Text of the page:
A few years ago, when I first started writing for Redleg Nation, I did a series of pieces about players who we knew were going to be with the team for a while. In the two and a half seasons since then, the makeup of the team has changed significantly AND we have more data about certain players. So, I thought it would be fun to do this again and see where we land. They will come at irregular intervals, but I hope to be done by Christmas. We’ll see.
I will note that you’re going to see a lot of advanced stats in this. They are more predictive than traditional stats. That’s just a fact. So, yeah, if that’s not your thing, you can stop reading now.
I’m starting with Jay Bruce because his last name is not Votto or Phillips. I’ll really be holding off on Phillips for all the obvious reasons.
Let’s start with a basic fact that everyone knows, but which we still need to be reminded of. Jay Bruce has spent most of the last six seasons in the major leagues and he is still going to be the second youngest everyday contributor to the Reds (assuming Hamilton doesn’t play everyday). He is younger than Frazier and Cozart and just a year older than Mesoraco.
He is still young but only 30 players have hit more home runs than he has by age 26.
I will now pause and show you a breakdown of his WAR to this point in his career.
You can see, that though there is some in-season variation, both FanGraphs and Baseball-Reference pretty well agree on the kind of player Jay Bruce has been. They also agree that this year and 2010 were by far his best years. The reason these two years stand out is because of his defense. He rates as very good in the field in both those years and much less so in other years. His offense has been remarkably consistent over the last four years with an OPS+ between 118 and 124 every year and a wRC+ between 117 and 124.
There are a few numbers we want to look at closely when projecting Jay Bruce. The first is his k-rate. Bruce alarmed a lot of people with his career-high strikeouts this year. I’m not too worried, though. Strikeout rate moves around, but stabilize somewhat significantly around 150 plate-appearances. Bruce had a bad first-half with strikeouts, but they were down around his career norms during the second half. I could be wrong, but I’m guessing that going forward Bruce will continue to strike out around his 24% career rate.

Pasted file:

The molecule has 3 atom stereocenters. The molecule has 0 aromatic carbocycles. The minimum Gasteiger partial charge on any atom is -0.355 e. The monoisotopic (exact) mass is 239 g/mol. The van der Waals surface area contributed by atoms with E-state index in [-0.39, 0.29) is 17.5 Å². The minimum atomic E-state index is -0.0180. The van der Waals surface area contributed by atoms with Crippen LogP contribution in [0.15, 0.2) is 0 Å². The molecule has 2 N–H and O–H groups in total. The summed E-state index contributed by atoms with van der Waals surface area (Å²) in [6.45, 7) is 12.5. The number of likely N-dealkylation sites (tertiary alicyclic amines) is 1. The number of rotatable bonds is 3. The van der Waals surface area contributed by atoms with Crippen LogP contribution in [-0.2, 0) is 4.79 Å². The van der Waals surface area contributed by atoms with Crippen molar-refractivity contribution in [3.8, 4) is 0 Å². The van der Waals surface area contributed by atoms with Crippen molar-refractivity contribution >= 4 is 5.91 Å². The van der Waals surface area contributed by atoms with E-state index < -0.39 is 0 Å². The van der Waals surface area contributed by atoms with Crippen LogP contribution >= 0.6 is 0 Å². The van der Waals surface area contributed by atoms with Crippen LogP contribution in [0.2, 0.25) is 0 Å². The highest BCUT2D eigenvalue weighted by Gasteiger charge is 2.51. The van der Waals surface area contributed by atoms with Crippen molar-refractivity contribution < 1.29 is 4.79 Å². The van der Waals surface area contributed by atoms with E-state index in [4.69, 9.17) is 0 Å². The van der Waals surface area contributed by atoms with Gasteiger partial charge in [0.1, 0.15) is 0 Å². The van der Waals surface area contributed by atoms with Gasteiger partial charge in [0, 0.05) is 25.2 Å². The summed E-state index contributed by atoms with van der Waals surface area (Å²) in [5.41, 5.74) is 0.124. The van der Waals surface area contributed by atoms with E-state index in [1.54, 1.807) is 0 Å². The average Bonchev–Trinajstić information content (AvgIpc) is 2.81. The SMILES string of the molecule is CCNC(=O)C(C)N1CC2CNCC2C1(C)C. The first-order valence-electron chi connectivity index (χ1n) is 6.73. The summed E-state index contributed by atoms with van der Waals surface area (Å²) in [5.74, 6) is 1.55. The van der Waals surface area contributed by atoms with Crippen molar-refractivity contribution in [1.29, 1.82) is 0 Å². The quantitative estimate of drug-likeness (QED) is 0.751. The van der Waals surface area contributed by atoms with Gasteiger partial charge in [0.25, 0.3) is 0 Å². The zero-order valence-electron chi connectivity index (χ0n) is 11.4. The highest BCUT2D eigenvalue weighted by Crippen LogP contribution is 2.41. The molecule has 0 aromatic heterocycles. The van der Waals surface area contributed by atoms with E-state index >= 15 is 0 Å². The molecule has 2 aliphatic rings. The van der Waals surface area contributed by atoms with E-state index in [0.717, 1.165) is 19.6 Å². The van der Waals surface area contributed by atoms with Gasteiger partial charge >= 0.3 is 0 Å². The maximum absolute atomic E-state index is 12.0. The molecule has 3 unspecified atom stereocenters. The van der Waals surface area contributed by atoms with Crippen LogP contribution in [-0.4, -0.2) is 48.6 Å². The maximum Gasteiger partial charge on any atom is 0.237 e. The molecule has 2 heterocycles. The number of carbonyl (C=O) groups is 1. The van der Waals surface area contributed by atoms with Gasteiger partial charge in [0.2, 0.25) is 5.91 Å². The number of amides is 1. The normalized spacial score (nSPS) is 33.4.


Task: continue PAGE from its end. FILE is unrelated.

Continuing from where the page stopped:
The next stat I want to look at is line-drive percentage. When Bruce has had bad years, it’s been because his LD% has been terrible. The connection should be obvious. Last year was Bruce’s best year for line-drives with more than 23% of balls in play being liners. This can only be good. Of course, this rate was split much like his strikeout rate, so it is possible we’re seeing a bit of an anomaly here as well.
Much like his strikeout rate, Bruce’s walk rate was concerning this year. Only during his rookie year did Bruce walk less frequently than he did this year. But, once again, this seems to be a product of his rocky first half, and not too concerning (he walked 12.6% of the time in the second half).
And, of course, we need to talk about age. There is still some debate about when, exactly, a player peaks, but the general consensus is that the age-27 season tends to be the spot. Next year, Bruce will be 27. Start your engines. The Reds have Bruce under control until the end of the 2017 season, which would be his age-30 season. That, very neatly, gets them right to the end of his peak.
I’m not going to try to project anything beyond WAR. The offensive environment is constantly changing and counting stats are going to fluctuate. In any case, here’s what we can reasonably expect from Bruce over the next four years.
|Year||Projected WAR||Projected Value|
For value here, I’m using a quick-and-dirty $5M/win. There has been a good debate recently that the value of a win on the open market is closer to $7M. In either case, the Reds are likely to get at least double what they’ll be paying Bruce in terms of value.
It’s also important to note that Bruce has really only had four full major league season, and in three of them he was quite good. Given that, as long as he avoids a repeat of his miserable 2012 fielding performance, he should be fine.
In the end, the Reds have a player who is consistently well above average and on the front end of his peak years. This is a good thing. He’ll finish his contract with around 300 homers and I wouldn’t be surprised if the Reds wanted to extend him, especially if power hitters continue to be scarce (only 9 players managed 30 home runs this year). Given inflation, the Reds could most likely tack another four or five years onto Bruce’s current contract at the $13MÃ‚Â he’ll get in 2017 (assuming the Reds pick up that option) and still derive significant value.
It may be that I am much too optimistic about Bruce, but he is at his peak right now, and we have to give him some extra credit for that. The thing about projections is that they are guaranteed to be wrong, but I feel comfortable asserting that a worse-case scenario still involves Bruce being worth what he’s getting paid. The Reds are lucky to have him.